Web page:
Bhaktapur’s potters adapt to survive
Tihar is right around the corner, but the festival of lights is not going to be a holiday for the Prajapatis of Bhaktapur. They are busy with their ancestral occupation of moulding clay to make earthen lamps called pala.
This week, the courtyards and sidewalks of Bhaktapur are covered in clay lamps, soaked in coloured water, and drying in the sun until they can be fired.
Das Ram Prajapati has been carrying on the profession of his forebears, and says proudly that his family sold 25,000 clay lamps last year, earning Rs 80,000. But even though modern LED garden lights from China have replaced earthen lamps in many households, the clay oil lamps are still regarded as auspicious for Laxmi Puja, Mha Puja and Bhai Tika, which fall between 7-10 Noati clan have started mass producing the lamps with a wheel machine, but the purists still stick to traditional manual chakra to produce potteries the old fashioned way.
“I don’t feel good about using a machine to make pottery, my grandfather taught me to use the chakra when I was a boy and I still enjoy using it,” says 74-year-old Lalit Prajapati, the only person making pala the traditional way in the Talako area of Bhaktapur.
His skill of turning a clay mould into beautiful pottery attracts tourists by the hundreds to Talako. “It is necessary to preserve our tradition, rather than going for mass production and money. We should not forget why we are making them in the first place,” he adds.
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What Lalit Prajapati is particularly worried about is that the young have gone abroad for education or jobs, or have taken up other professions. There is no next generation to carry on the tradition.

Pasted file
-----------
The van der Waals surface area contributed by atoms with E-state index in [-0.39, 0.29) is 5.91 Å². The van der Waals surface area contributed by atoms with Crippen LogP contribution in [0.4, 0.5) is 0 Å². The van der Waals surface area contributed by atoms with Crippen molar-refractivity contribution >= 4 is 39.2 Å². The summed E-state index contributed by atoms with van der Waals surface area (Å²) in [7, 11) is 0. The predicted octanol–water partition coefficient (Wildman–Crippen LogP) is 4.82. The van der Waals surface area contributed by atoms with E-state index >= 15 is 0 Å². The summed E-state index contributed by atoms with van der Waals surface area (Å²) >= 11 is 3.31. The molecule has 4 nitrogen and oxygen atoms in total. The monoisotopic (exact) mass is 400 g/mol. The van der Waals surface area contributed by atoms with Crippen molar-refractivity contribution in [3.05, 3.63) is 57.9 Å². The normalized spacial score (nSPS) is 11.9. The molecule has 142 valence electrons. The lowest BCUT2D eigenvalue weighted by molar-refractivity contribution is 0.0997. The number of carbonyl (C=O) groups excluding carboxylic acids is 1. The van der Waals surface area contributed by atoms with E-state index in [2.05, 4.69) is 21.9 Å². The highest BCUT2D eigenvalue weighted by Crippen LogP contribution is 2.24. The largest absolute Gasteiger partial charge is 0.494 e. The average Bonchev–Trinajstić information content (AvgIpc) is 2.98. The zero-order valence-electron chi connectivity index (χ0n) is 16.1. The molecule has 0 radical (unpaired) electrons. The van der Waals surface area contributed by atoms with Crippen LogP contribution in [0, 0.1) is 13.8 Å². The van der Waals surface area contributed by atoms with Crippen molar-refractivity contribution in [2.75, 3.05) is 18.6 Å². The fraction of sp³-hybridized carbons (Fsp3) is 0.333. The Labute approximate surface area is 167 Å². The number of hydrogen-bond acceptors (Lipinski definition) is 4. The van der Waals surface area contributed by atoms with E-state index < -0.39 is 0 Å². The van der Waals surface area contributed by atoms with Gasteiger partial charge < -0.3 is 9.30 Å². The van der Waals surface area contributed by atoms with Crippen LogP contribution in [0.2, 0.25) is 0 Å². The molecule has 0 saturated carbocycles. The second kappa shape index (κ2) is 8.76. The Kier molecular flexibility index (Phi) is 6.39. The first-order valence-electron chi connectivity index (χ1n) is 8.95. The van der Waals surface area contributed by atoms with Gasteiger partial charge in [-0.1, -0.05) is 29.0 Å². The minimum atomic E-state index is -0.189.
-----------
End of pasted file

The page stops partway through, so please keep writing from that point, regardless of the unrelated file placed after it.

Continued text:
Also, there is now a scarcity of the special black clay needed for making pottery because of the urban sprawl around Bhaktapur. Shiva Kumari Prajapati and her family traditionally sold pala in the markets of all three towns of the valley before Tihar. Residents of the Valley sought the Bhaktapur pala because they knew it was the best quality.
Dasa Ram Prajapati says pottery production shifted to Bhaktapur because Patan and Kathmandu ran out of proper clay. But now the concrete jungle has spread to Bhaktapur as well, houses stand over former clay pits.
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“I am using my two-year-old stockpile of black clay that I bought for Rs2,000 back then, it is much more expensive now,” he says.
Nhuchhe Ram Prajapati sources his clay from Harisiddhi, from outside the Valley, or from someone who is building a tall house that need foundations deep enough to reach the black clay layer.
Shumser Prajapati is the owner of Samrat Ceramics, and the only one from his generation to still be involved in the ancestral profession. He has been innovating with design and texture of his clay products. “I see it more as an art than a profession,” says Shumsher, who sells double the number of earthen lamps in Tihar compared to the rest of the year.
His pala have better designs and finish, and now come with inbuilt wax and wick already attached. He has also started making scented lamps with wax of different colours. His son Samrat takes the lamps to the Asan market in Kathmandu every morning in a van. The father and son say their greatest problem now is to find suitable clay, not buyers.
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